NEW YORK (TheStreet) -- Oracle (ORCL) reports quarterly earnings after the closing bell on Wednesday, and after three consecutive quarterly earnings misses, it may be difficult for the company to keep its shares above the cloud.
Oracle is one of those old technology companies that has had a makeover into a youthful strategy of cloud computing. This simply means that users of Oracle's software are entering their data and processing information onto a bank of servers, trusting that the data will be safe and available for ready access.
As a brand-name old-line tech company, the security and reliability of Oracle's applications shouldn't be an issue. However, good earnings news and guidance just may be priced into this stock after shares set a multiyear intraday high of $43.19 on June 19, just below its tech-bubble high of $46.46 in September 2000.
Analysts expect Oracle to report earnings of 64 cents a share, but a look at the daily chart below shows that downward price gaps occurred on June 20 and Sept. 19, the days following the company's last two quarterly reports.
Let's look at the daily and weekly charts first, and then present the investment profile with exit strategies.
Here is the daily chart for Oracle:
Courtesy of MetaStock Xenith
The daily chart for Oracle ($40.63) shows that the stock held its 200-day simple moving average (green line) on Dec. 12, 2013, then at $33.28, which set the stage for a strong first half this year for the stock. The stock rallied 30% to a multiyear intraday high at $43.19 set on June 19.
Since then Oracle shares have had a bumpy ride.
Oracle missed earnings estimates on June 19, which began the downside for the stock. Missed earnings on Sept. 18 pushed the stock to a 2014 low of $35.82 on Oct. 20, a high-to-low decline of 17%.
Like the market, Oracle has had a strong momentum run-up since mid-October. The stock surged 19% to as high as $42.51 into Nov. 28. Shares of Oracle were below its 200-day SMA between Sept. 23 and Nov. 11, with the stock just above this average, now at $40.36.
Here is the weekly chart for Oracle:
Courtesy of MetaStock Xenith
The weekly chart for Oracle shows that the stock has been above its 200-week SMA (green line) since March 2009 when this average was $17.32.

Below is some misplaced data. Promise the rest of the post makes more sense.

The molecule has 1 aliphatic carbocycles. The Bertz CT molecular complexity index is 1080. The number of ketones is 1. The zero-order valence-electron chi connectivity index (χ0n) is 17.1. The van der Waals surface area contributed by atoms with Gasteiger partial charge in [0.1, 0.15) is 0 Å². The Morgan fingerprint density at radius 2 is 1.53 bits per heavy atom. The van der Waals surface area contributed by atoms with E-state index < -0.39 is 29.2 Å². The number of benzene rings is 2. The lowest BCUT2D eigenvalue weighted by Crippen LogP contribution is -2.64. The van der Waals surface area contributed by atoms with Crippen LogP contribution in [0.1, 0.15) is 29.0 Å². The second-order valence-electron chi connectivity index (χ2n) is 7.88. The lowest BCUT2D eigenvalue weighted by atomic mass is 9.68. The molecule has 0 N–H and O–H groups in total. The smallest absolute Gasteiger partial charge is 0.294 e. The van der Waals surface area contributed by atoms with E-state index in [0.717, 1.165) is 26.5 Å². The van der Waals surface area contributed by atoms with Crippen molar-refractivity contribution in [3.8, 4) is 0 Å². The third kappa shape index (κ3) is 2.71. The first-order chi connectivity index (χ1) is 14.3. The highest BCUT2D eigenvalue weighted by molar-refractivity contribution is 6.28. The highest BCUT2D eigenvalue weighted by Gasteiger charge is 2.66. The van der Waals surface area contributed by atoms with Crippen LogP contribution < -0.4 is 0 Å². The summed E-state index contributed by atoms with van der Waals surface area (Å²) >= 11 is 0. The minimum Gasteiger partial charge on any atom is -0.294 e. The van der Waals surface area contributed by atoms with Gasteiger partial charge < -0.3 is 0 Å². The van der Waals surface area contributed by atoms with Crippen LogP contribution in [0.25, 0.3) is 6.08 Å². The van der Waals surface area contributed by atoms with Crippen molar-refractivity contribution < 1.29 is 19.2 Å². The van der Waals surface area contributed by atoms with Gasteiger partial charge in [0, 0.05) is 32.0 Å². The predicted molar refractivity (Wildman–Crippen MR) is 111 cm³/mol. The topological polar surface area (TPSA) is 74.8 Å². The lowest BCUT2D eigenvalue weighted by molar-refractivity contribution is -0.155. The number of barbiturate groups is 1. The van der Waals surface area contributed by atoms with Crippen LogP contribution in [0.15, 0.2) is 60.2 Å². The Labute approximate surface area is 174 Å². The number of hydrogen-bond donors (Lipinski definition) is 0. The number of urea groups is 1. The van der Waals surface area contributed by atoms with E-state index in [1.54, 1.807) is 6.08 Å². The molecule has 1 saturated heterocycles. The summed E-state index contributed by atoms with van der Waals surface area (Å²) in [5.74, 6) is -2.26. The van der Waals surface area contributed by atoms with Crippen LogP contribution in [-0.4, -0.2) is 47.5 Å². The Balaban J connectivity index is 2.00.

Investors should be aware that the stock is 72% above its pre-crash of 2008 high set at $23.62 in August 2008. The stock was as low as $13.80 in March 2009.
The weekly chart shifts to negative, given a close on Friday below its key weekly moving average at $40.60, with its 200-week SMA now at $33.68. The momentum reading shown in red at the bottom of the graph is at 77.44, down from 78.67 last week, just below the overbought threshold at 80.
Investors looking to buy Oracle ($40.63) on weakness should enter a good 'til canceled limit order to buy weakness to key technical levels at $38.85 and $34.92.
Investors looking to book profits on Oracle should be aware of technical warnings if the stock closes Wednesday below its 200-day SMA at $40.36 and below its key weekly moving average at $40.60. Investors looking to sell strength should enter a good 'til canceled limit order to sell at key technical levels at $42.25 and $46.60.
TheStreet Ratings team rates ORACLE CORP as a Buy with a ratings score of A. TheStreet Ratings Team has this to say about their recommendation:
"We rate ORACLE CORP (ORCL) a BUY. This is based on the convergence of positive investment measures, which should help this stock outperform the majority of stocks that we rate. The company's strengths can be seen in multiple areas, such as its solid stock price performance, revenue growth, reasonable valuation levels, expanding profit margins and growth in earnings per share. We feel these strengths outweigh the fact that the company has had sub par growth in net income."
You can view the full analysis from the report here: ORCL Ratings Report